Here are some excellent new theology books * that will be released in April 2020 :
* broadly interpreted, including ethics, church history, biblical studies, and other areas that intersect with theology
See a book here that you’d like to review for us?
Contact us, and we’ll talk about the possibility of a review.
U. of Notre Dame Press
Although scholarship has long recognized the centrality of the Trinity in the theology of Hans Urs von Balthasar, no sustained treatment of this theme has been undertaken. In this insightful new study, Brendan McInerny fills this gap, situating Balthasar’s Trinitarian theology in conversation both with the wider Christian theological tradition and with his non-Christian intellectual contemporaries. Drawing from across Balthasar’s extensive body of works, McInerny argues that Balthasar’s vivid description of the immanent Trinity provides a way to speak of how “God is love” in himself, beyond his relationship to creatures. He then shows how Balthasar’s speculation into the immanent Trinity serves as the substructure of his theology of deification. For Balthasar, what we say about the inner life of God matters because we are called to share in that very life through Christ and the Holy Spirit, to the glory of God the Father. Finally, responding to the criticisms that Balthasar’s speculations into the inner life of God are without warrant, McInerny argues that Balthasar’s bold Trinitarian claims are actually a vehicle for apophatic theology. Balthasar’s vivid description of the triune God does not transgress the boundaries of theological discourse. Rather, it manifests God’s ever-greater incomprehensibility through verbal excess, oxymoron, and paradox.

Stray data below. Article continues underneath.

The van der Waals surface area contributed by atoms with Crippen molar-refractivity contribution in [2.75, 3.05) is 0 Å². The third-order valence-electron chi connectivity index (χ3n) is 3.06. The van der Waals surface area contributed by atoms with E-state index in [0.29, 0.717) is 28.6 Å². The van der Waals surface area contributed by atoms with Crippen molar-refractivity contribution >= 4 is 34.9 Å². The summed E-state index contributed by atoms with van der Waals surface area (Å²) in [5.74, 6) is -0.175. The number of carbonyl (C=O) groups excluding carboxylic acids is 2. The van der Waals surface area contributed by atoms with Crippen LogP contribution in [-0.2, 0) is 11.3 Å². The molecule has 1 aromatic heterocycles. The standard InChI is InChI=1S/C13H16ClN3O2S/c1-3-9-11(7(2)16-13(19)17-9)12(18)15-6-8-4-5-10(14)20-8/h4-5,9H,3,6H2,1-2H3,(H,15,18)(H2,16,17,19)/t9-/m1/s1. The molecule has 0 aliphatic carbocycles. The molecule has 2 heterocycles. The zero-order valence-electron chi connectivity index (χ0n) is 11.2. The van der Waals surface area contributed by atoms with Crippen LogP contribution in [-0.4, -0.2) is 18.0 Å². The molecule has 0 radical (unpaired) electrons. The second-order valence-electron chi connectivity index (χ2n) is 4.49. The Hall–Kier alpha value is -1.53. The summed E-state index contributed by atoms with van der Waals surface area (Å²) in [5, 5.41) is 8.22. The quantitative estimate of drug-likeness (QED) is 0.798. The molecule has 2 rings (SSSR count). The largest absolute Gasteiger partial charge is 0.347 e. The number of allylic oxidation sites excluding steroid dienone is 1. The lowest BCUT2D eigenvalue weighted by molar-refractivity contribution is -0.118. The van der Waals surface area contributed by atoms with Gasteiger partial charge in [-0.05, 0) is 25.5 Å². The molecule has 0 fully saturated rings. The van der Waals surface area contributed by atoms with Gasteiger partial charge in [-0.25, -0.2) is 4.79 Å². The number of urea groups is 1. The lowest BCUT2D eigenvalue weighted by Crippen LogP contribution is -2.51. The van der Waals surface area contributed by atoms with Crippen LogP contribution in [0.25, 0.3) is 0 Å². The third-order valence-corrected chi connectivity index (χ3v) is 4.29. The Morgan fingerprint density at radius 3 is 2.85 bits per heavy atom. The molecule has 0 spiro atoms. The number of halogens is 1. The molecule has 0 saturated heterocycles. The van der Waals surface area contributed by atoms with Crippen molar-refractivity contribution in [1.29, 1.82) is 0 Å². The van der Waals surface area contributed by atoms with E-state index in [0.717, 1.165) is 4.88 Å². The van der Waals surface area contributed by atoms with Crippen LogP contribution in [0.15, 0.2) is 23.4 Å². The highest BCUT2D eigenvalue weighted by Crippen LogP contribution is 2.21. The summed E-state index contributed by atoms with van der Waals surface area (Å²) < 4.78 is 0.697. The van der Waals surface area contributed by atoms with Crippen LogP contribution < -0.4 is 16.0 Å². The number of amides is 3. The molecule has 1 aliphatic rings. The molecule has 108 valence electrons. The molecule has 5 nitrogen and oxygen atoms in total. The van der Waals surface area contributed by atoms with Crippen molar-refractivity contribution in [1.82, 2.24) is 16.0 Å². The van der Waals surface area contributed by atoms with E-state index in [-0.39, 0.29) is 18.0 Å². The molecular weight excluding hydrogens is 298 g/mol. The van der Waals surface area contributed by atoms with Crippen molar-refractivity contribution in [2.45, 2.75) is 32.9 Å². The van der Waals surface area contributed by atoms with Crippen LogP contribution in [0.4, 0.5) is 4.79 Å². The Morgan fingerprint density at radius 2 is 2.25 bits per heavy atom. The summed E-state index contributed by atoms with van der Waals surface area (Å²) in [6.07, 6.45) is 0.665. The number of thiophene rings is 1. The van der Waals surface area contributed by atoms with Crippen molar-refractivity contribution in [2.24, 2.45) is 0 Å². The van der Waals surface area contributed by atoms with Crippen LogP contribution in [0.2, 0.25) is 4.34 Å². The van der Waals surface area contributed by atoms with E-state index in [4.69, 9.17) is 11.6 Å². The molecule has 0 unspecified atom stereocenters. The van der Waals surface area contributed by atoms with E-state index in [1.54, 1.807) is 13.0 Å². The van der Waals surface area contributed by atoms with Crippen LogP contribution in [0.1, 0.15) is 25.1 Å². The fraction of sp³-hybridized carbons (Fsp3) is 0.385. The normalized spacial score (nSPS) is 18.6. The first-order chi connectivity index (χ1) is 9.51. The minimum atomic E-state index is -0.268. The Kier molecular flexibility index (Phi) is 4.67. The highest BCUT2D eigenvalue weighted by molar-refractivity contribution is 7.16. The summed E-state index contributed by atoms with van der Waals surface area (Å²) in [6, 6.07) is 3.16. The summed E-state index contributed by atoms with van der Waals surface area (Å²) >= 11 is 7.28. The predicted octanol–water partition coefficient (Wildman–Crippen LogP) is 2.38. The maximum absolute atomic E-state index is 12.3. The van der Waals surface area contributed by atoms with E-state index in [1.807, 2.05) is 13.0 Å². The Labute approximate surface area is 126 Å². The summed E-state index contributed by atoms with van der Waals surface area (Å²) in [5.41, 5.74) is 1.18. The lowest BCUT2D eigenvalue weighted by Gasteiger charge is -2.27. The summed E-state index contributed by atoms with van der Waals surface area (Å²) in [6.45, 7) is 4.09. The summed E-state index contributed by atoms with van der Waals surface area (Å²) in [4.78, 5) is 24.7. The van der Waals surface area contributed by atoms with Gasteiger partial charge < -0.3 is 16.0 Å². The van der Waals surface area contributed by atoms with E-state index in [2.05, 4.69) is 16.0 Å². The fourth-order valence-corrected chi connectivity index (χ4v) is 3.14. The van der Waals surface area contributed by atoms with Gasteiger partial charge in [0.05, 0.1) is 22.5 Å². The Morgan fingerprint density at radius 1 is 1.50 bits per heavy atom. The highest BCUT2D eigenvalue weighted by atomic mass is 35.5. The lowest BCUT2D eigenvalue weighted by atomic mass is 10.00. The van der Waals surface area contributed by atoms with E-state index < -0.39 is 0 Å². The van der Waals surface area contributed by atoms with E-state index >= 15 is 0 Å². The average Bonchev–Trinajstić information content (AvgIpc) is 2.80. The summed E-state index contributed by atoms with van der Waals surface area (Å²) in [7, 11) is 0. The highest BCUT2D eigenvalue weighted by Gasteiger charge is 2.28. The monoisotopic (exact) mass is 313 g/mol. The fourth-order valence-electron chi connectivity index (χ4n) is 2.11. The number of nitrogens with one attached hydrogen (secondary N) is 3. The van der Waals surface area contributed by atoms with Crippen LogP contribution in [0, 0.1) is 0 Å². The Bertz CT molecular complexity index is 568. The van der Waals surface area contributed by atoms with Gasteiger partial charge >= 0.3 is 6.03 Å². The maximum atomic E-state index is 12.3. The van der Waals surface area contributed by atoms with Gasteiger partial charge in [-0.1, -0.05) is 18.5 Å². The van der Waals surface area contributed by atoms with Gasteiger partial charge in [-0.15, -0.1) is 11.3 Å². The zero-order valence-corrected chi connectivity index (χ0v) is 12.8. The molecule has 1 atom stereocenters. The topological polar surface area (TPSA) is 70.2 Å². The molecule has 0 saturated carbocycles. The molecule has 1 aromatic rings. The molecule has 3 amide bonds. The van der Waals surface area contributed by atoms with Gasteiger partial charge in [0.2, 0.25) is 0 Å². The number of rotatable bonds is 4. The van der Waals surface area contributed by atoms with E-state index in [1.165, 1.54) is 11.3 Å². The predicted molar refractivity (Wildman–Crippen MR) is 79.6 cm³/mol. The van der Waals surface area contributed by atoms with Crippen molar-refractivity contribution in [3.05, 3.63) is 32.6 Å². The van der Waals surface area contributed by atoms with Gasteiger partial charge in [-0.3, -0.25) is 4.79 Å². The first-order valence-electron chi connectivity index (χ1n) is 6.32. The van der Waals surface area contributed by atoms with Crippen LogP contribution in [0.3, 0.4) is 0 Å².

The French Jesuit Henri de Lubac (1896–1991) lived through the most pivotal events of twentieth-century Europe. He fought in the First World War, worked for the French Resistance during the Nazi occupation of France, and observed the rise and the fall of Communism in Eastern Europe. Being well acquainted with political theory and philosophy, he diagnosed the pathologies of modern materialist ideologies and presented a Christian alternative. Within the Church, too, de Lubac was a witness of his times. A leading ressourcement theologian, he brought patristic and medieval texts to bear on doctrinal questions. In the 1950s, he experienced internal exile within the Church, forbidden to publish theological writings. After de Lubac’s rehabilitation, however, Pope John XXIII asked him to serve as a consultant for the Second Vatican Council. In 1983 Pope John Paul II named him a cardinal. De Lubac’s theological writings are voluminous and wide-ranging, and this is the first time his most important texts have been combined into a single book. Annotated and arranged by theme, these passages address God, Christian faith, the Church, grace and nature, Scripture, the Eucharist, Buddhism, and the renewal of theology. Drawing on a wide range of sources, including some only recently made available, the introduction sheds new light on de Lubac’s work—its intellectual, social, and political contexts—and on his life, especially his later years. An extended postscript appraises the most important scholarship on de Lubac regarding the key themes covered by the texts.
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